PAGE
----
Rebecca’s Quartet is a musical alliance between Becky (vocals and guitar); Eddie Erickson (the same plus banjo), Dan Barrett (trombone, cornet, piano, arrangements, vocals) and Joel Forbes (string bass).  They were friends and co-conspirators long before they formed this versatile group, and their pleasure in playing and singing continues to grow, audibly.  And I stress that the RK4 is a musically interconnected group rather than a star turn for a singer and her backing rhythm section. 

This CD is also happily distinguished by its variety (most CDs seem too long not because we can’t sit still for sixty-five minutes, but because many groups present the same experience eleven or twenty times during the course of the disc) — and it’s not an artificial yearning for “something completely different” from track to track.  Singers Becky and Eddie are often out front, as they deserve to be, but the music behind and around them is both delicate and propulsive.  Much of that is due to bassist Joel, someone I’ve been privileged to see and hear at close range at The Ear Inn.  Joel knows all about the right notes in the right places, and his big woody sound lifts any ensemble.  Here — since there’s piano only on one track and no drums at all, we can hear his righteous elegance.  He’s featured throughout the CD but comes to the forefront on MY OLD FLAME, which is just lovely.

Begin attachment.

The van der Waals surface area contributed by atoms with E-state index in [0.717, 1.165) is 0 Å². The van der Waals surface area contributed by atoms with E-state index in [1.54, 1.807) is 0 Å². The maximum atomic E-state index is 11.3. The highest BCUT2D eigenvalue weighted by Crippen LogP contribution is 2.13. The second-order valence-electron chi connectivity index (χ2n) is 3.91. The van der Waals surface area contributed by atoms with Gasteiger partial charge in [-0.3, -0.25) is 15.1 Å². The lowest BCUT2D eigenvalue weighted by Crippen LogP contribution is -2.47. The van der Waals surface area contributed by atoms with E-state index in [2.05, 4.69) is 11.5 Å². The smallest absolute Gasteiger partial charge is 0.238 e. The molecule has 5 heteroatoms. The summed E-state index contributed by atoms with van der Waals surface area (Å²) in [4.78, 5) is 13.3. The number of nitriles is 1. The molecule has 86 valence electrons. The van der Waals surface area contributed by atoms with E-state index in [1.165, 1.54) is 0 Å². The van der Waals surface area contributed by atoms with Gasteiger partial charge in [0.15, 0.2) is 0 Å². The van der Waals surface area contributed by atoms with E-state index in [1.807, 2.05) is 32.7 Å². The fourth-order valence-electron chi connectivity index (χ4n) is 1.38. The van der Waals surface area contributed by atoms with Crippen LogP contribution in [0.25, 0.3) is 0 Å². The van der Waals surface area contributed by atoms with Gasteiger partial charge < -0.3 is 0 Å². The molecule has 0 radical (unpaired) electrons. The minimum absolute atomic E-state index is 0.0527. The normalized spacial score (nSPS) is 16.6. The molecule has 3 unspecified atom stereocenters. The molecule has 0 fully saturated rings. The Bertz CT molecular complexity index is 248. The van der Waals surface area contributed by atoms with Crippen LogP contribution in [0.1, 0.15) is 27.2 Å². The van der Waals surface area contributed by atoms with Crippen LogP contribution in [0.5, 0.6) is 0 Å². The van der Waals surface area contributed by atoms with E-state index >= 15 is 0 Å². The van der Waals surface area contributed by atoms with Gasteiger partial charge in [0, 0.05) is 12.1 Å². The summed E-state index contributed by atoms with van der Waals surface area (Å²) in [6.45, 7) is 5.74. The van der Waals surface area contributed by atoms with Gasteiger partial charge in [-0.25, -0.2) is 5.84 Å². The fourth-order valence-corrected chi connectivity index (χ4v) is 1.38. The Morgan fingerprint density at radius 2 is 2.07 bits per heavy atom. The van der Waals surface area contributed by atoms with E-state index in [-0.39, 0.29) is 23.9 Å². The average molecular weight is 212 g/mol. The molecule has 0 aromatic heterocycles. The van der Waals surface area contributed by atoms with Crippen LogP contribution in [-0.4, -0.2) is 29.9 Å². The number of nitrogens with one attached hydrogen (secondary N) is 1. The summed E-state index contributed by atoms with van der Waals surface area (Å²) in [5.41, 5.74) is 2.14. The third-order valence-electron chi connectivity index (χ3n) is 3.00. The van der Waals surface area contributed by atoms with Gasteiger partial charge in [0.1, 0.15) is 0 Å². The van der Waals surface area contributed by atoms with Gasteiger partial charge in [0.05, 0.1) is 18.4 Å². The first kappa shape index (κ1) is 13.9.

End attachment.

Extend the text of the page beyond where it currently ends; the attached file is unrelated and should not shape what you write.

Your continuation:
Daniel P. Barrett, to be formal, inhabits a roomy musical universe.  Shall we begin with the talents he’s less celebrated for?  His piano on THERE’LL BE SOME CHANGES MADE would make you think that Nat Cole had decided to remain an instrumentalist, and his cornet playing on A GAL IN CALICO and GET ACQUAINTED WITH YOURSELF is a flexible, swinging delight — evoking Bobby Hackett and Bill Coleman.  Want more?  He’s an impish singer on ACQUAINTED: it’s hard to hear him sing anything without grinning at his wryly personal delivery.  The clever, understated arrangements are his, and his trombone playing is what the instrument ought to sound like, whether he’s caressing a ballad line or nodding to one of Vic Dickenson’s less printable epigrams.